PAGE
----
Building Java Applications with Windows Azure

Looking for a place to host my own home grown apps, I came across an interesting presentation about using Windows Azure cloud to run Tomcat and a JVM in the Microsoft cloud solution. See Building Java Applications with Windows Azure

The presentation basically says Azure can run any native code, which means java.exe and tomcat.  Native programs that runs off a batch file with no specific registry key or lowlevel system dependencies or installers are more likely to run in Azure.

Azure has worker roles and web roles.  Web roles are used for hosted apps with .net/php and IIS and not used here, however the worker role is used to run native code.  It can be bound to a network port (ie port 80)

The Microsoft support comes in with an Eclipse plugin to access your resources in the cloud from within Eclipse.  There is a jar that wraps up the RESTful interface to Azure that your app would normally use to access the clouds resources with Java helper classes and provides some other .NET helper classes.

It also comes with some helper stuff to setup Tomcat – ‘Tomcat Solution Accelerator’ – to configure Tomcat to make it very light in terms of OS dependencies.  It also has monitoring of Tomcat to let Azure know to restart the app if it fails and also help indicate to MS there is a problem with the particular server that instance in their cloud is perhaps not working as it should.

I do like that you get to choose the versions of Tomcat and Java you want, and there doesn’t seem to be much of a reason you couldn’t apply this to other languages and appserver environments.  (Grails/Jetty? – and hopefully Glassfish, but that may need a bit more config work to pack it up and install on the cloud).  That last point sounds a bit negative, you could probably get a service on a VM linux host that means you dont have to fudge around so much, but still the novelty polyglot value of having JVM and .NET in the same cloud environment may actually outweigh the negative of the DIY setup.  The presentation explains how the Tomcat is packaged and shows the contents of the packaging scripts to give you an understanding of how to do the same for another appserver.

One nice thing about the Azure platform itself is that you have production and staging slots – you can have a production app in the cloud, and also a staging version too – and swap them over when you are happy with Staging.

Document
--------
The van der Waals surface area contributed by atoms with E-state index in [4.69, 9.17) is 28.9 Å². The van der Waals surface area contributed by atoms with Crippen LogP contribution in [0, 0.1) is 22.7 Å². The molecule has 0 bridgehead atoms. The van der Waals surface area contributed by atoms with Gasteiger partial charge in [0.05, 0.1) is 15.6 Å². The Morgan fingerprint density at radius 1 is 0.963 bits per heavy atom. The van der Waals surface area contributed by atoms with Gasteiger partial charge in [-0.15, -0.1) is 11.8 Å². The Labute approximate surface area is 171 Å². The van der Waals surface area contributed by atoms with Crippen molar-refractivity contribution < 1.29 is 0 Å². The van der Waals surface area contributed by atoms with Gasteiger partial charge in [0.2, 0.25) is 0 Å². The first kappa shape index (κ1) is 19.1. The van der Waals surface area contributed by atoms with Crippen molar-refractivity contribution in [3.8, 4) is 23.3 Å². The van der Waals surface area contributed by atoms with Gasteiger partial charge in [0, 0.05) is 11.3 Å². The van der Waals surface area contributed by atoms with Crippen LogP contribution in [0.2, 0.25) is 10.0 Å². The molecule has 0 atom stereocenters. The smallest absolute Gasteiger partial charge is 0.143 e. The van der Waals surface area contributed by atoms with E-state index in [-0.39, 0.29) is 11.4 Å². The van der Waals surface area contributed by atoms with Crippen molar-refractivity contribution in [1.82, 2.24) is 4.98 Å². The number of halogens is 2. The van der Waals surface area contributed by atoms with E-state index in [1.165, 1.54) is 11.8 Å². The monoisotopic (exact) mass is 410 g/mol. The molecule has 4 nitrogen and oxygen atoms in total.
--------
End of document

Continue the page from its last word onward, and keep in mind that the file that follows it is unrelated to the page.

The other aspect is the queues/worker facility to allow for concurrency when running your app across multiple nodes, asynchronous architectures and scalability.

To try it out, you’ll get free access to Azure while its in CTP status (till Jan 09), and then MS will start asking for money. Apparently, Dominoes pizza is testing out their next version of their ordering webapp on the platform, if you wanted a vote of confidence too

Azure Java SDK available here:

Bertrand Meyer, ETM, Java Byte Code, Eiffel

Bertrand Meyer is the author of a classic software development book Object-Oriented Software Construction.  He is also the father of the Eiffel language.  I have a lot of respect for his work, it was quite heavily plugged when I was at Monash.

In looking for a Bertrand Meyer home page, I came across Betrand Meyer’s ETM homepage.  ETM is where he was working during mid 2007 when the page was written.  He plays a part in co-teaching many of the subjects there (lucky students!).

There are many pieces of gold linked to his site, though these two subjects seemed of most interest to me.

+ “Languages in Depth” series: Java programming, with Manuel Oriol (bachelor’s/master’s) Java

The lectures about the class loading and bytecode were very informative.

+ “Languages in Depth” series: C# programming, with Lisa (Ling) Liu (bachelor’s/master’s) C#

You can also find a link the ECMA Eiffel language specification.

In addition, there are a few interesting tools linked to from this page, as well as a few from the Dept of Computer Sciences download page.

Autotest is a tool that generates tests automatically by looking at the source code, in particular, the way that Design by Contract is used, gives a lot away about what a human tester would be writing, but also tries to make up for the shortfalls that would not normally be apparent in the source code and the fact that developers aren’t perfect to begin with.

The text for the next lot appears directly from the school’s download page.

Contract Wizard 3.0
Description: Regrettably Design by Contract is still a specificity of the Eiffel programming language. Contract Wizard 3.0 is a GUI application that enables adding contracts (preconditions, postconditions, and class invariants) to any .NET assembly, whatever .NET language it was initially written in.

The Pattern Library contains patterns that are usable as components. For the patterns that could not be turned into components the download contains the Pattern Wizard, that let’s you generate the patterns according to your input.

Eiffel library to generate Java bytecodes

Description: This Eiffel library is able to generate Java class files that can be executed by a Java Virtual Machine. A simple language with a corresponding compiler that uses the library as backend was created to test this library and also to give examples of how to use the framework. This language is similar to the Java language, but much simpler.

Funnily enough, the java references I mention in this blog all make reference to the following sites:

The universe is telling to learn about the bytecode behind the JVM…  javap My.class